If the traffic in one direction has completely subsided before the light in the other direction turns green, any time between the subsidence and the green light is wasted. Someone who enters an intersection just after his light turns red may cost the motorists in the other direction a half-second of wasted time (bearing in mind that a person who enters just before red will be much of the way through the intersection by the time the opposing signal turns green) but will save the people behind him a second or so.
  

       In some cases, the lost time for the cross traffic exceeds the saved time for the people behind, especially in cases where someone making a left turn waits until he is sure of another motorist's intentions, but generally optimal efficiency occurs when motorists are just clearing an intersection as the opposing light turns green.
supercat, Oct 30 2006
  

       I posted a new topic about just this very thing, not realizing that it had already been posted. I am also a CA resident, a truck driver with nearly 1,000,000 safe miles. If you can more accurately judge your distance vs. the light change, it would make a safer environment for motorists. This is not to encourage red-light-running, but to give drivers the information they need to make the correct decision about whether to brake or not. It isn't necessarily so much about the distance alone from the intersection. Some vehicles, such as heavy trucks which weigh as much as 80,000 lbs, need a much longer stopping distance. Your car may be lighter than the one behind you, and easier to stop. It just makes sense to provide the information to drivers. The technology is there and we live in a much more congested and fast-paced world. It would benefit everyone.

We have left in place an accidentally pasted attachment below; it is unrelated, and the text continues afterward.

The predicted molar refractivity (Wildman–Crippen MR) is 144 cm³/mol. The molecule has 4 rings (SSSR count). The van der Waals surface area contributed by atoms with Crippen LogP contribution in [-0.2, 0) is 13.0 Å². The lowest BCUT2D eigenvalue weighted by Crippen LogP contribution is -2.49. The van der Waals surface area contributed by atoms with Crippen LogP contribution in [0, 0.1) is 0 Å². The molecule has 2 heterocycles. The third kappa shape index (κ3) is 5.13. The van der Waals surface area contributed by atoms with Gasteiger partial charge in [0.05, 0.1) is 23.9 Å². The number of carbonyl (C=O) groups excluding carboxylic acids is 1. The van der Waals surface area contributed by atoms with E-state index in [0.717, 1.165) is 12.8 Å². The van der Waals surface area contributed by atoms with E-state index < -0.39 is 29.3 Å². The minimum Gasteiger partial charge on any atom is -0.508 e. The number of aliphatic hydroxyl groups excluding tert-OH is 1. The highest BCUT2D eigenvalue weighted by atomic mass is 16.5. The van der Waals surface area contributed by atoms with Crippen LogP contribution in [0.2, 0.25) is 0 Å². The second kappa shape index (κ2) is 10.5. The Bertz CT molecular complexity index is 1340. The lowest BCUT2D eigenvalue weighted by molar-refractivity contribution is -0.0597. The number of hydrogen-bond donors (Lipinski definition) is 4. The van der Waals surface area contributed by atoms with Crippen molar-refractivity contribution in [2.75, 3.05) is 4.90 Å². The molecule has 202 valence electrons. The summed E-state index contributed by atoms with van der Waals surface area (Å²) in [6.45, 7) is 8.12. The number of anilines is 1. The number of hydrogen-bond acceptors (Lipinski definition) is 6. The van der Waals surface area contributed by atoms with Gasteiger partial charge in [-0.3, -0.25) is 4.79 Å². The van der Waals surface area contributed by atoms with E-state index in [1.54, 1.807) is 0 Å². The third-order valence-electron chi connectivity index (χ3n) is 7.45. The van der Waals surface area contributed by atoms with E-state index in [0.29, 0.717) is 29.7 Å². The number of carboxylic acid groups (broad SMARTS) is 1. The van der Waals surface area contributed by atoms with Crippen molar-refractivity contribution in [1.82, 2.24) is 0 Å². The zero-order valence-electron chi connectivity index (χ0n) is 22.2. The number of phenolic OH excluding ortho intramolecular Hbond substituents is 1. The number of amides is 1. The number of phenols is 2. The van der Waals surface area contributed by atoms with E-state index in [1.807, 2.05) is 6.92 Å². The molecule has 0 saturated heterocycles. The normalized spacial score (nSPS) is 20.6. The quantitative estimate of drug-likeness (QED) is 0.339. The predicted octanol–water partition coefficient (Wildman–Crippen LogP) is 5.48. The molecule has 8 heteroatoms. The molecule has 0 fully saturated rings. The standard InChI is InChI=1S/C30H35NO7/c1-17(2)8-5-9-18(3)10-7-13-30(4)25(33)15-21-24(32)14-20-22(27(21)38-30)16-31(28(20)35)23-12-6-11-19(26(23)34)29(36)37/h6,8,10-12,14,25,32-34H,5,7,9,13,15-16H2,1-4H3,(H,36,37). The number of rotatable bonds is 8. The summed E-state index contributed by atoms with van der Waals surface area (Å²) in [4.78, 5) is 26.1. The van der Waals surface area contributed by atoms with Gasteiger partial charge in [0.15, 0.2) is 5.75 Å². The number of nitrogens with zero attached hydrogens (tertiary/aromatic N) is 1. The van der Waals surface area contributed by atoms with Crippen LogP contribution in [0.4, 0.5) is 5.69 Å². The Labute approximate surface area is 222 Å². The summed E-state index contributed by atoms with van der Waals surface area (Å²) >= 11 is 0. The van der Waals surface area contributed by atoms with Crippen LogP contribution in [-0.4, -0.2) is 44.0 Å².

semisweet, Aug 13 2007
  

       I remember reading about some town that got sued because they set the yellow light too short. The was a certain distance at which, if they saw the yellow light, they couldn't stop because they were too close to the intersection to do so, but if they tried to run the intersection before it turned red, they couldn't make it and would always run the light.
5th Earth, Aug 13 2007